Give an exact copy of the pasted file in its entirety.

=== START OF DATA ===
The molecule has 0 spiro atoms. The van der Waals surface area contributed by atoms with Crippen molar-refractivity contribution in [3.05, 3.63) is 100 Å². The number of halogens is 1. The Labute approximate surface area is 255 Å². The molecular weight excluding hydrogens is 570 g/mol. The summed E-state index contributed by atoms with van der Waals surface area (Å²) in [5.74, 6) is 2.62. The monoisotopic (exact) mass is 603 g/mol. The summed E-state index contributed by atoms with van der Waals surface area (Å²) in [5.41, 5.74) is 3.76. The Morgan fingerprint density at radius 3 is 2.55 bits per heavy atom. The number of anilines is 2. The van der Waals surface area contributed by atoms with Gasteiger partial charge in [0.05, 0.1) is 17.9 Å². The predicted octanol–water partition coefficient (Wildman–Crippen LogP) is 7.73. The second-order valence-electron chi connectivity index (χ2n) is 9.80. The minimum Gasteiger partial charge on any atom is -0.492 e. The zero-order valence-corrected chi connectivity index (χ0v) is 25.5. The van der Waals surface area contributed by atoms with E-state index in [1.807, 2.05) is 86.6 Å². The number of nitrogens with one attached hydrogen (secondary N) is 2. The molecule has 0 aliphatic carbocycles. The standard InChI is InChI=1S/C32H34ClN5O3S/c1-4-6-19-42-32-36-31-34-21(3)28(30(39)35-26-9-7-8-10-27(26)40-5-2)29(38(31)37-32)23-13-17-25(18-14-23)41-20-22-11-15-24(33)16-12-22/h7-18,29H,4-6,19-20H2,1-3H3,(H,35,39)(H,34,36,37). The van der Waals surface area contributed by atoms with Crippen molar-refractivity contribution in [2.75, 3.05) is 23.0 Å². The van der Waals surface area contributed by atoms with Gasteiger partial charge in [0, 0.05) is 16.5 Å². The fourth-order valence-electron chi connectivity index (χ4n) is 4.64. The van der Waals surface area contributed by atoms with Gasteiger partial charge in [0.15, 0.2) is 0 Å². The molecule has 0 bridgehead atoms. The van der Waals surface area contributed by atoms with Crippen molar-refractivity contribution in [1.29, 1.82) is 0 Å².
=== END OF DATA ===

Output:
The molecule has 0 spiro atoms. The van der Waals surface area contributed by atoms with Crippen molar-refractivity contribution in [3.05, 3.63) is 100 Å². The number of halogens is 1. The Labute approximate surface area is 255 Å². The molecular weight excluding hydrogens is 570 g/mol. The summed E-state index contributed by atoms with van der Waals surface area (Å²) in [5.74, 6) is 2.62. The monoisotopic (exact) mass is 603 g/mol. The summed E-state index contributed by atoms with van der Waals surface area (Å²) in [5.41, 5.74) is 3.76. The Morgan fingerprint density at radius 3 is 2.55 bits per heavy atom. The number of anilines is 2. The van der Waals surface area contributed by atoms with Gasteiger partial charge in [0.05, 0.1) is 17.9 Å². The predicted octanol–water partition coefficient (Wildman–Crippen LogP) is 7.73. The second-order valence-electron chi connectivity index (χ2n) is 9.80. The minimum Gasteiger partial charge on any atom is -0.492 e. The zero-order valence-corrected chi connectivity index (χ0v) is 25.5. The van der Waals surface area contributed by atoms with E-state index in [1.807, 2.05) is 86.6 Å². The number of nitrogens with one attached hydrogen (secondary N) is 2. The molecule has 0 aliphatic carbocycles. The standard InChI is InChI=1S/C32H34ClN5O3S/c1-4-6-19-42-32-36-31-34-21(3)28(30(39)35-26-9-7-8-10-27(26)40-5-2)29(38(31)37-32)23-13-17-25(18-14-23)41-20-22-11-15-24(33)16-12-22/h7-18,29H,4-6,19-20H2,1-3H3,(H,35,39)(H,34,36,37). The van der Waals surface area contributed by atoms with Crippen molar-refractivity contribution in [2.75, 3.05) is 23.0 Å². The van der Waals surface area contributed by atoms with Gasteiger partial charge in [0, 0.05) is 16.5 Å². The fourth-order valence-electron chi connectivity index (χ4n) is 4.64. The van der Waals surface area contributed by atoms with Gasteiger partial charge in [0.15, 0.2) is 0 Å². The molecule has 0 bridgehead atoms. The van der Waals surface area contributed by atoms with Crippen molar-refractivity contribution in [1.29, 1.82) is 0 Å².